Alex Salmond has more important things on his mind just now obviously, but I wonder how often he thinks of the old days when he was First Minister and the SNP was in the ascendancy and he could joke that there were more pandas in Scotland than Tory MPs. It was a decent gag, somewhat spoiled by the 2017 election. But with pandas in Scotland about to be reduced to zero, maybe it won’t be too long before we’re making the old panda/Tory comparison once more.

But how do we actually feel about the pandas? Did you approve of them being taken from China to Edinburgh? Did you buy into the idea that their presence in Scotland would help the efforts to conserve and protect pandas in the wild? How do you feel about animals in captivity generally? And how do you feel about the pandas being sent back to China? Did you see them? I did, and I must say Tian Tian and Yang Guang were delightful, like big, puffed-up, slow-motion toddlers. But always, always, the nagging question: is this right?

It’s a good time to be asking these sort of questions because there’s only four days left now to see the pandas at Edinburgh Zoo. But the answers aren’t easy. I spoke to Alison Maclean, the keeper in charge of the bears, and, like I do whenever I speak to zoo keepers, I was impressed with her commitment and love (love’s the right word I’m sure). Ms Maclean talked about the conservation angle and told me a lot of the work done with the Edinburgh pandas helps research in the wild. “Everything is done for the whole species,” she said, “and that’s where our contribution is as well.”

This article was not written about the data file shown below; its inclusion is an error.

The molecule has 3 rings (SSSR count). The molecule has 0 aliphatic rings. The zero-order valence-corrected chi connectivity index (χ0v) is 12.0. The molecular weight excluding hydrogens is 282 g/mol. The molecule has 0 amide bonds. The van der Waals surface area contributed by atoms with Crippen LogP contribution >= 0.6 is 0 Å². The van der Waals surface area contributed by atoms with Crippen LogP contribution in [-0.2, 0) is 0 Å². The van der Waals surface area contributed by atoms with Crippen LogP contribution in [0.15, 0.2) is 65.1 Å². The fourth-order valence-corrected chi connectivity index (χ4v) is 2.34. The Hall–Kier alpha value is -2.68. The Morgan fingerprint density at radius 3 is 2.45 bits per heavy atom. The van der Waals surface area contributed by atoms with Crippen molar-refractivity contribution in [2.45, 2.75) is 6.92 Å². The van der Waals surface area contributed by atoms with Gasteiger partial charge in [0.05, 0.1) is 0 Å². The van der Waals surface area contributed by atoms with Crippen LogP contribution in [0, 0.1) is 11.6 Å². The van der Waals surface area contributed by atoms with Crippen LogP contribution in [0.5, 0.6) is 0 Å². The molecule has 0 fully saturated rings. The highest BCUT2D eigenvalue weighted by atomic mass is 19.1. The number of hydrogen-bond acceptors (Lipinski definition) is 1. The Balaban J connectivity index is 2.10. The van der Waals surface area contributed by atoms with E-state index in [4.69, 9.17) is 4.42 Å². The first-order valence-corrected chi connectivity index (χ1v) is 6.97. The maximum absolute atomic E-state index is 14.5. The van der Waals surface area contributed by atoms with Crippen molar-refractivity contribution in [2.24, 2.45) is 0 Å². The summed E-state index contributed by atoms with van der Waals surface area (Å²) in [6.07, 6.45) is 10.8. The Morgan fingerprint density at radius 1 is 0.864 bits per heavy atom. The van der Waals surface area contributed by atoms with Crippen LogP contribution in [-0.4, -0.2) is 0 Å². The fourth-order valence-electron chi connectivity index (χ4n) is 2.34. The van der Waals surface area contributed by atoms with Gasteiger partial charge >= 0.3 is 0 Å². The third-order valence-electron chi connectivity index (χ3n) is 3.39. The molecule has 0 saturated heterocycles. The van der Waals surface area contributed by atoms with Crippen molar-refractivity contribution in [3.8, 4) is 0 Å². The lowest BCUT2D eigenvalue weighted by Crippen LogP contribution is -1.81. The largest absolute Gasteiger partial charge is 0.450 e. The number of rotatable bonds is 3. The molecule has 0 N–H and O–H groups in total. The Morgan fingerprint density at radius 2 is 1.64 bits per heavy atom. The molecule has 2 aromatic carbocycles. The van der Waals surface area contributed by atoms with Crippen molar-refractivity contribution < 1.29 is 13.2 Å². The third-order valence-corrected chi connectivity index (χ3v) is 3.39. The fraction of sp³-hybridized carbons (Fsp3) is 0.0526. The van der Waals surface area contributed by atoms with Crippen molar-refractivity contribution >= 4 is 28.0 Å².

I also remember speaking to two remarkable men from Uganda, Geresomu Muhumuza and Monday Gideon, who work in the Budongo Forest protecting the wild chimpanzees who live there. Edinburgh Zoo funds their field station and the men told me about the work they were doing to reduce the impact of snares. Delightfully, they also told me what observing chimps up close is really like and about particular individuals, like Zig and Squibs. Chimpanzees are 98.5% similar to humans, said Geresomu, so what they do, we do.

However, even Geresomu and Monday admitted there are compromises to be made in the link between zoos and conservation because the conditions in which Edinburgh’s chimps live are not, and cannot, be the same as the conditions in which chimps live in the wild. The question then is to what extent, if at all, keeping some animals in captivity is worth it because of the positive effect on conservation and the protection of engendered species in the wild. Let me have a stab at answering it.

Read more: Mark Smith: Inside the blockade of the women’s rights film. We can’t go on like this

The first thing to say is that, ideally, zoos would not exist at all. I was at Jersey Zoo recently and its founder Gerald Durrell once said that he would tell people his greatest ambition was to shut his zoo down. What he meant was he dreamed of a day when there were no endangered species and there would be no need to keep them in captivity. And from the start, conservation was at the heart of Jersey Zoo so he really meant what he said.

We also know we’re a very long way indeed from the ideal day Durrell dreamed about and so we need to ask how we can best help endangered species and the research and breeding in zoos plays a part in that. When I was at Jersey, I watched a beautiful, ponderous ploughshare tortoise make his way round his enclosure. Would I prefer him to be in the wild? Yes. But the ploughshare is only found in a tiny area of Madagascar and hundreds of them have been released into the wild from the captive population kept by Jersey Zoo.